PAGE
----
Another side of Jan Sawka thinks in images, in segments and snippets, jagged Tuscan horizons and green fields in the New York Catskills. That is, the painter slides through his world of printmaking, for he has never stopped etching and he is still a master of the poster: in these mediums his visions are elaborate and even grandiose. Eve in his most ambitious projects -- filling a stadium full of his banners or lighting a vast, columned piazza with an unprecedented performance of light and color imaginings -- the artist and the social individual coalesce.

It is a relatively easy matter for a critic to describe his paintings, since the are quite suitable to narrative explication, being graphic, clear, blunt statements in a modern context. More difficult is pinning down the synthesis between the individual and the artist, each aspect reinforcing the other. The Queens exhibition is the most manifestation of Sawka's passionate pictures executed in America. To further complicate the equation, however, he is very much an American too, operating in the distinguished tradition that has offered constantly renewed strength to the United States as a nation and to its newly arrived as well. His American experience, which is the final factor in the process of cross-stimulations that have given rise to a unique statement. (Adopted from Jan Sawka in Queens" in the exhibition catalogue Jan Sawka Mixed Media Paintings by James Beck.)

 

 

 

 

 

 

 

 

 

 

 

 

 

 

 

 

 

 

 

 

 

 

 

 

 

 

 

 

 

 

 

 

 

 

 

 

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Contemporary Designers
Third Edition
St. James Press, New York, 1997

Professor James Beck, History of Art,
Columbia University

The exhibition by Jan Sawka in the Queens Museum of Art offers a total panorama of the artist's long-range objectives. Standing as a telling event on the basis of the depth of his artistic invention, it documents his emergence as a painter of pictures from the time he arrived in America in 1979. After all, given the restriction under the totalitarian governments in his native Poland in the recent past, fine artists were never at liberty to take one or another medium merely out of desire, gift, or interest. Sawka, who was oriented toward the creation of posters, graphics, and stage design, carved out a predominant position at a very young age. Still, he was not free to paint, despite his yearnings to work with the brush and with tubes of color. So when he came to America, leaving restrictions behind he was finally able to explore the potential of pure painting to it's fullest extent. Thus as he moved from images that are more or less dependent upon his graphic habits to a more painterly statement -- where he could more naturally from one extreme to another -- we are permitted to follow his process toward pictorial independence.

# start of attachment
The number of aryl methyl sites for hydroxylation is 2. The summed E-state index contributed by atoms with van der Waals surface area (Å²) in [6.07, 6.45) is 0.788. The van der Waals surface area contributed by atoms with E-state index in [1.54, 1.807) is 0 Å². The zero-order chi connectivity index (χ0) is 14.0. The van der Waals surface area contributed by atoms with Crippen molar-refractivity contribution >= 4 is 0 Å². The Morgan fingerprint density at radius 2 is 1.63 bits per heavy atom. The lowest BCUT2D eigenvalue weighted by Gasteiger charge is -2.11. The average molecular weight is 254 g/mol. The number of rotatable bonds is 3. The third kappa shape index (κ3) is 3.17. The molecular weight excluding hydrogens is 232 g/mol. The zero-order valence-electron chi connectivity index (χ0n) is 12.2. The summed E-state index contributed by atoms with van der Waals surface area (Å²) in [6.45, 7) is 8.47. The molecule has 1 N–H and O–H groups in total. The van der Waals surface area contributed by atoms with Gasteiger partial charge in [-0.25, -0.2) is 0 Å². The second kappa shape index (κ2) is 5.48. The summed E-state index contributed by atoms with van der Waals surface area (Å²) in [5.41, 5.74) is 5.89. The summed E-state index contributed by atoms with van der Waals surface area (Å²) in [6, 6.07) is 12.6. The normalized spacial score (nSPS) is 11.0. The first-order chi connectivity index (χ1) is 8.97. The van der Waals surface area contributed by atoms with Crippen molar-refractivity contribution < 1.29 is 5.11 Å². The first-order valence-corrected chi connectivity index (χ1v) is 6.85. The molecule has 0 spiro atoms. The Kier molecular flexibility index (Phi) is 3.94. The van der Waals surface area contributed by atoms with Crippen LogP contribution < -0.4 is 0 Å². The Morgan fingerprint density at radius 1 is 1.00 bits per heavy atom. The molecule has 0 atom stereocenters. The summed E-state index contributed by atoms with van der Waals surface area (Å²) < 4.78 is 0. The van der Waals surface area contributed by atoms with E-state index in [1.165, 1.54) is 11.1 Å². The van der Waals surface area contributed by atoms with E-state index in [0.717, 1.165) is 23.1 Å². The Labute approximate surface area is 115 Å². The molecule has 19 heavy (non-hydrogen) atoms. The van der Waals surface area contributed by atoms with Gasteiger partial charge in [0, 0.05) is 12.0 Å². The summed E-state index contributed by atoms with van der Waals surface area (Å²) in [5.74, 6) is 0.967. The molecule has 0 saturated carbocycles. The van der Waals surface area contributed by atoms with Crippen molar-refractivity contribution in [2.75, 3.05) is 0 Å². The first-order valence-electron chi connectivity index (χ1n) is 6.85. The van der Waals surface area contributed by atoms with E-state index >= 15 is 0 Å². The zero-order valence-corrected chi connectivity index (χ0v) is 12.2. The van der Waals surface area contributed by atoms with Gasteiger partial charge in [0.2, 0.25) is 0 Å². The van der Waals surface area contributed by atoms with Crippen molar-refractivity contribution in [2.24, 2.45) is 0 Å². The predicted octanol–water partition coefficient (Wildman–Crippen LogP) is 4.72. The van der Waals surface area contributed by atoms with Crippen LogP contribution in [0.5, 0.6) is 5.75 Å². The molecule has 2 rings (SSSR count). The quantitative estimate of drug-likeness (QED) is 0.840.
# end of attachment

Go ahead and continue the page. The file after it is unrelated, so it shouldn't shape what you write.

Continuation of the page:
To designate Sawka as a complex man and a complex creator is an understatement. Yet, approaching his pictures requires forays into both aspects, that is to say the artist and the man, although the two are of course inseparable.

At the very core of one aspect of his essence is an intense connection, affection, passion, and high hopes for his Poland, which has endured, despite more than its share of crash landings. Occupation at that hands of two cruel invaders was coupled with economic calamities. Behind all these hardships stands the strength of a people and its tradition which is also Sawka's strength. What I am trying to say, even if it sounds incurably romantic and from another historical moment, is that Jan Sawka is a patriot. His Poland is not its armies or national ambitions for new borders but a land of struggling intellectuals, poets, writers, dramatists, composers, and fellow fine artists, all on or close to the financial edge but creatively churning. Although essentially he has ben absent from Europe for a long time, by commitment and personality, by temparament and vision, Jan has retained a close bond with the uncompromising artistic spirits back home.